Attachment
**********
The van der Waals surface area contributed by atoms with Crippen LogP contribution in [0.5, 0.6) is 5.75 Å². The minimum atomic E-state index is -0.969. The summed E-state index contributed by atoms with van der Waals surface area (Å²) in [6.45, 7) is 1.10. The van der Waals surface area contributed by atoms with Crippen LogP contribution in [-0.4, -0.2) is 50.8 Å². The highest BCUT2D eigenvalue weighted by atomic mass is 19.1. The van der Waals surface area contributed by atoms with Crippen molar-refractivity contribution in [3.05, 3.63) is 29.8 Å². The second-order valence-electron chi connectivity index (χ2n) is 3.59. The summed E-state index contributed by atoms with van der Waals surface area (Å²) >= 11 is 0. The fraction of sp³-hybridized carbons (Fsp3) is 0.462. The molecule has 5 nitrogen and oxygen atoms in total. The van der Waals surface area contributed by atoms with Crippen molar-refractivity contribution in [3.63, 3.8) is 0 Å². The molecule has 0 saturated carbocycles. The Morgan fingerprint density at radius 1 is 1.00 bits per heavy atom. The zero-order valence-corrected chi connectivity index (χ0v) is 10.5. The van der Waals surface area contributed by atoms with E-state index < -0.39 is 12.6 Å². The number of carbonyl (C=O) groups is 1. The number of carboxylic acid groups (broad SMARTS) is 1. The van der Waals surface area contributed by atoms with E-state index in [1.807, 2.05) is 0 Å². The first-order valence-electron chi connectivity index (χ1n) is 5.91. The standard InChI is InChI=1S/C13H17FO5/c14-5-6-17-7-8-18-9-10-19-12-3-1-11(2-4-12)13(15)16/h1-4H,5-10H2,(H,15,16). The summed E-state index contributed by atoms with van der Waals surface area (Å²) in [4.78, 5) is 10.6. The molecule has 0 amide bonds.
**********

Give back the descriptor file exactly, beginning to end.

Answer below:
The van der Waals surface area contributed by atoms with Crippen LogP contribution in [0.5, 0.6) is 5.75 Å². The minimum atomic E-state index is -0.969. The summed E-state index contributed by atoms with van der Waals surface area (Å²) in [6.45, 7) is 1.10. The van der Waals surface area contributed by atoms with Crippen LogP contribution in [-0.4, -0.2) is 50.8 Å². The highest BCUT2D eigenvalue weighted by atomic mass is 19.1. The van der Waals surface area contributed by atoms with Crippen molar-refractivity contribution in [3.05, 3.63) is 29.8 Å². The second-order valence-electron chi connectivity index (χ2n) is 3.59. The summed E-state index contributed by atoms with van der Waals surface area (Å²) >= 11 is 0. The fraction of sp³-hybridized carbons (Fsp3) is 0.462. The molecule has 5 nitrogen and oxygen atoms in total. The van der Waals surface area contributed by atoms with Crippen molar-refractivity contribution in [3.63, 3.8) is 0 Å². The molecule has 0 saturated carbocycles. The Morgan fingerprint density at radius 1 is 1.00 bits per heavy atom. The zero-order valence-corrected chi connectivity index (χ0v) is 10.5. The van der Waals surface area contributed by atoms with E-state index < -0.39 is 12.6 Å². The number of carbonyl (C=O) groups is 1. The number of carboxylic acid groups (broad SMARTS) is 1. The van der Waals surface area contributed by atoms with E-state index in [1.807, 2.05) is 0 Å². The first-order valence-electron chi connectivity index (χ1n) is 5.91. The standard InChI is InChI=1S/C13H17FO5/c14-5-6-17-7-8-18-9-10-19-12-3-1-11(2-4-12)13(15)16/h1-4H,5-10H2,(H,15,16). The summed E-state index contributed by atoms with van der Waals surface area (Å²) in [4.78, 5) is 10.6. The molecule has 0 amide bonds.